Herbert was killed in 1941 on active service with the RAF inNorth Africain WW2.  As a Club, we have very little knowledge of Herbert and his time at Douglas Park.  He is commemorated on the War Memorial Plaque in the clubhouse as are James Kilroy and others. 

 H. MacAnespie 

 Archivist

Douglas Park Golf Club

30th November 2012

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A history of Douglas Park you didn’t know!

A history of Douglas Park you didn’t know!
Joe Louis, “The Brown Bomber” Visits Douglas Park
American Joe Louis was arguably the greatest boxer of all time.  His professional career spanned a period of seventeen years from 1934 to 1951.  His record is impressive, 68 professional fights, 65 wins (51 by knockout), and only three losses.  His other sporting love was golf at which he was a fair performer.  He was instrumental in the colour bar, which existed in the American golfing scene at that time, being lifted, when in 1952, he was invited to play in the San Diego Open on a sponsors exemption, the first African-American to play in an American PGA event.   In 1942 he enlisted in the United States army and became a touring celebrity giving exhibition bouts and helping to improve the morale of the troops in various parts of the world.
Closer to home, a fondly remembered member of Douglas Park was Bruce Swadel, at that time the Sports Editor of the Scottish Daily Express.  Bruce wrote much of the early draft of the book “A History of Douglas Park Golf Club.”  In the course of his work he was in contact with visiting celebrities in the world of sport and often brought them out to play at Douglas Park as his guest.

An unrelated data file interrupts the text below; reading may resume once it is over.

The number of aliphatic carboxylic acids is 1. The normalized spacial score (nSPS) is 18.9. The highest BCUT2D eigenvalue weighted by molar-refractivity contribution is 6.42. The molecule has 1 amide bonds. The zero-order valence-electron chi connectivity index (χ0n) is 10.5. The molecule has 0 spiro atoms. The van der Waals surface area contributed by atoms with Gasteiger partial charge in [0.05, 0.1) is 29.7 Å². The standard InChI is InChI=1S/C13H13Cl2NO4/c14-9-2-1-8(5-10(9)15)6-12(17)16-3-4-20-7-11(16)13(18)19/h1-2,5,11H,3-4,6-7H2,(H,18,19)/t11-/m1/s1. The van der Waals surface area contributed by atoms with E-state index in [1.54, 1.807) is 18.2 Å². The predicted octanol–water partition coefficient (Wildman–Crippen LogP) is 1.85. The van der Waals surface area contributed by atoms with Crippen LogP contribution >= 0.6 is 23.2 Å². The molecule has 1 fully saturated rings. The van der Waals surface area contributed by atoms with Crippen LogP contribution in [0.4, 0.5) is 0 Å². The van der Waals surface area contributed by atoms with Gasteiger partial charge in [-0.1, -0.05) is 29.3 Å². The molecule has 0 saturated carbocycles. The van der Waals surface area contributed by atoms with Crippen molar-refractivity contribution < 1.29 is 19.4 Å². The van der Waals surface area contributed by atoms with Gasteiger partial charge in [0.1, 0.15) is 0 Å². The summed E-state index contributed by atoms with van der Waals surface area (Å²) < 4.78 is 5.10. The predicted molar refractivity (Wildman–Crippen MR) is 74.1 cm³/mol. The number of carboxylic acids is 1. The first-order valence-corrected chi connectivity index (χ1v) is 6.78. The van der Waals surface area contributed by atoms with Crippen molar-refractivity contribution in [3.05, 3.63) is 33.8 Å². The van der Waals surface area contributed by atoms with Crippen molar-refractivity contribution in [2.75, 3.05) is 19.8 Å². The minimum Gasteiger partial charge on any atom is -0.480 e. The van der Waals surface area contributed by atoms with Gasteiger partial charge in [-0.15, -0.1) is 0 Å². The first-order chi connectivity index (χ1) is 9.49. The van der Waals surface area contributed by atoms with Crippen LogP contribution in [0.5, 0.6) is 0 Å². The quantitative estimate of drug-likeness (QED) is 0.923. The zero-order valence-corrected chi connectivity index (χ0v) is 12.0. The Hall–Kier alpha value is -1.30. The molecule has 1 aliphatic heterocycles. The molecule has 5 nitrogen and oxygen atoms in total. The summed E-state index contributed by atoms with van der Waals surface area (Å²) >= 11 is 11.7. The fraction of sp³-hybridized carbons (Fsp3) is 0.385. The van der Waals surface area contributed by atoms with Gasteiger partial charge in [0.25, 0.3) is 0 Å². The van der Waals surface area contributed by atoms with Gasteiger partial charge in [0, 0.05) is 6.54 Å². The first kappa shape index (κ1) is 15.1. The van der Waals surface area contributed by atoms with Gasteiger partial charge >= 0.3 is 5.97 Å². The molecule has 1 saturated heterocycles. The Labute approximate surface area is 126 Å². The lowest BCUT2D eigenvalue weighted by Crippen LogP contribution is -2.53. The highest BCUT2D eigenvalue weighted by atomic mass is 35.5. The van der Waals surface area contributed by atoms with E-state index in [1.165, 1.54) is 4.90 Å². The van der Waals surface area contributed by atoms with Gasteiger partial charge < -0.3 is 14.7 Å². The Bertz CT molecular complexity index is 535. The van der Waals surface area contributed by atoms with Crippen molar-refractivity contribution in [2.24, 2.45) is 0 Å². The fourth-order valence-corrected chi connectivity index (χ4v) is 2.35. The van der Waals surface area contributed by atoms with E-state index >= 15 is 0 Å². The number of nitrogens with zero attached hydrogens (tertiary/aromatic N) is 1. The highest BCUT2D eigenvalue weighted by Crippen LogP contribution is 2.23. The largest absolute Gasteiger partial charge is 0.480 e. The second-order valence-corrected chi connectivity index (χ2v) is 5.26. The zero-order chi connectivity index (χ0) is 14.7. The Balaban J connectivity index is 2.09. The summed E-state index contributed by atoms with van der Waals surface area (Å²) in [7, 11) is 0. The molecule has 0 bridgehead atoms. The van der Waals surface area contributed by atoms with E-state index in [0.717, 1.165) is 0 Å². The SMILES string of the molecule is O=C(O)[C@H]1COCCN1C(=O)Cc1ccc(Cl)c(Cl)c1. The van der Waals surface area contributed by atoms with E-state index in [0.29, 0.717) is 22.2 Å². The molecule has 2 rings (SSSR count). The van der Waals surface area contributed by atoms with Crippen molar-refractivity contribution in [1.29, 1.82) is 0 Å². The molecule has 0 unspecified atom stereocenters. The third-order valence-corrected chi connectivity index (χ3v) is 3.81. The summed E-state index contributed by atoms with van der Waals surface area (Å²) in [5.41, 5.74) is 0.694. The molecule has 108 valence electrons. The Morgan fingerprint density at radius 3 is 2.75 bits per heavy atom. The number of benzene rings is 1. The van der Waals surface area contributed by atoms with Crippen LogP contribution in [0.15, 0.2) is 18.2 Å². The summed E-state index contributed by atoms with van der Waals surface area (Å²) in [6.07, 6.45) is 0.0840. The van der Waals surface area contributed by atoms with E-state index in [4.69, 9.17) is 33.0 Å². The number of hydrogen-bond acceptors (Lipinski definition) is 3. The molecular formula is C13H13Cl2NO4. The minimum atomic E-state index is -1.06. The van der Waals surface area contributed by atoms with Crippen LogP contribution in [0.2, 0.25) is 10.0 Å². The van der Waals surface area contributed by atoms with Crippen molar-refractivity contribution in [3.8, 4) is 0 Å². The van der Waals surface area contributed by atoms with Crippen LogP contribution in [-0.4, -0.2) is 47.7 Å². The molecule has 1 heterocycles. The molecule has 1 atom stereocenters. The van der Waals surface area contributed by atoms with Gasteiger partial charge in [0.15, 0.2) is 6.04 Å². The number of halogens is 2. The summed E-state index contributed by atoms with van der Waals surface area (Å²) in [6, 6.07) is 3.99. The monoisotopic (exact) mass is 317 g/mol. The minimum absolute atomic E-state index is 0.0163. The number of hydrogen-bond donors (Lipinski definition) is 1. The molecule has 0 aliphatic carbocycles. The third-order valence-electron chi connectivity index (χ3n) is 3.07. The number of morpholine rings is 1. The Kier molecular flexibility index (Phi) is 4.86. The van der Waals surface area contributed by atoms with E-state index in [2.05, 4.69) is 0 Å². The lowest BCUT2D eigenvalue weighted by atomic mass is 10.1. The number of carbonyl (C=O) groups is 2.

From 9th to 13th July 1944, Joe Louis was in Glasgow to give some exhibition bouts in St. Andrews Halls which were situated next to the Mitchell Library.  Confused by the name of the venue, Joe concluded that there might be time for a little golf as they were in St. Andrews, ‘The Home of Golf’, and his ambition was to play the Old Course.  Disappointment came when he eventually realised that the ‘Home of Golf’ was 75 miles away in Fife.  Bruce, when he heard this, came to the rescue and arranged for Joe to come for a round at Douglas Park.  Bruce could not play that day but he told Joe that he had arranged for him to play with the Douglas Park Clubmaster, Jimmy Luke.  Joe duly arrived and reported to Jimmy in our upstairs lounge, conversing through a hatch in the wall measuring about one square metre which in those days represented the bar counter.  One can imagine that Joe was wondering what he had let himself in for, especially when Jimmy slid back the hatch, greeted the guest, the reigning world heavyweight boxing champion, and sent him off saying, “on you go then lad, I’ll just shut up the hatch and I’ll see you on the first tee.”  Jimmy eventually joined the entourage on the tee, which consisted of Joe plus his large black Master Sergeant caddie, and numerous army personnel resplendent in their uniforms.  One can only guess what Joe was thinking when Jimmy appeared on the tee clutching a small pencil bag containing a few whippy shafted clubs.  Some members recall that they were hickory shafted although accounts differ on this point.  What is agreed is that they were nothing like as grand as Joe’s state of the art American sticks, and they were very whippy indeed.  By all accounts, Joe quickly came to realise that this was not just an ordinary Clubmaster he was playing with.  In fact, Jimmy had a notable career as a professional golfer and he was a long hitter with his whippy shafts.  He had been the Professional at Windyhill Golf Club before coming to Douglas Park as Clubmaster.